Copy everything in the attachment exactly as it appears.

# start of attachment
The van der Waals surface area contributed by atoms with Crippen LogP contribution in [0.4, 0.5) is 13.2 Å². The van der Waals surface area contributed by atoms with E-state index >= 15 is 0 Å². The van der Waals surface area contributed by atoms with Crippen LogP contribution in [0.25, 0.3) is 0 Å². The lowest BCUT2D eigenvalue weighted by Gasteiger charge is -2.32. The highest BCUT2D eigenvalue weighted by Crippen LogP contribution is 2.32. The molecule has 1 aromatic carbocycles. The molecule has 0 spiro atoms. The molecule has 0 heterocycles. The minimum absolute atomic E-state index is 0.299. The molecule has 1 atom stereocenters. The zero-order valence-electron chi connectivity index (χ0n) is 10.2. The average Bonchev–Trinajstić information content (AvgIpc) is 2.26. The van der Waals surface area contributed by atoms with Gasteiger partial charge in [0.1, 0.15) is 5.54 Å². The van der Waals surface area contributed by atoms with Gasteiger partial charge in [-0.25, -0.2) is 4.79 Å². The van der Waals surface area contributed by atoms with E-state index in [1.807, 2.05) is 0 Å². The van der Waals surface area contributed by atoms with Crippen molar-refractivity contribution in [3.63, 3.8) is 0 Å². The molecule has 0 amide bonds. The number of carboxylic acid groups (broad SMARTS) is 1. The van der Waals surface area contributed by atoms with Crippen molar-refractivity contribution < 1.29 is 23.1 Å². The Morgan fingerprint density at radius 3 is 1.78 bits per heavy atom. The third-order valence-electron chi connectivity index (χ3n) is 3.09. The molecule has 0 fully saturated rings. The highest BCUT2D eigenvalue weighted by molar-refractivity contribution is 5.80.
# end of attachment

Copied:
The van der Waals surface area contributed by atoms with Crippen LogP contribution in [0.4, 0.5) is 13.2 Å². The van der Waals surface area contributed by atoms with E-state index >= 15 is 0 Å². The van der Waals surface area contributed by atoms with Crippen LogP contribution in [0.25, 0.3) is 0 Å². The lowest BCUT2D eigenvalue weighted by Gasteiger charge is -2.32. The highest BCUT2D eigenvalue weighted by Crippen LogP contribution is 2.32. The molecule has 1 aromatic carbocycles. The molecule has 0 spiro atoms. The molecule has 0 heterocycles. The minimum absolute atomic E-state index is 0.299. The molecule has 1 atom stereocenters. The zero-order valence-electron chi connectivity index (χ0n) is 10.2. The average Bonchev–Trinajstić information content (AvgIpc) is 2.26. The van der Waals surface area contributed by atoms with Gasteiger partial charge in [0.1, 0.15) is 5.54 Å². The van der Waals surface area contributed by atoms with Gasteiger partial charge in [-0.25, -0.2) is 4.79 Å². The van der Waals surface area contributed by atoms with E-state index in [1.807, 2.05) is 0 Å². The van der Waals surface area contributed by atoms with Crippen molar-refractivity contribution in [3.63, 3.8) is 0 Å². The molecule has 0 amide bonds. The number of carboxylic acid groups (broad SMARTS) is 1. The van der Waals surface area contributed by atoms with Crippen molar-refractivity contribution < 1.29 is 23.1 Å². The Morgan fingerprint density at radius 3 is 1.78 bits per heavy atom. The third-order valence-electron chi connectivity index (χ3n) is 3.09. The molecule has 0 fully saturated rings. The highest BCUT2D eigenvalue weighted by molar-refractivity contribution is 5.80.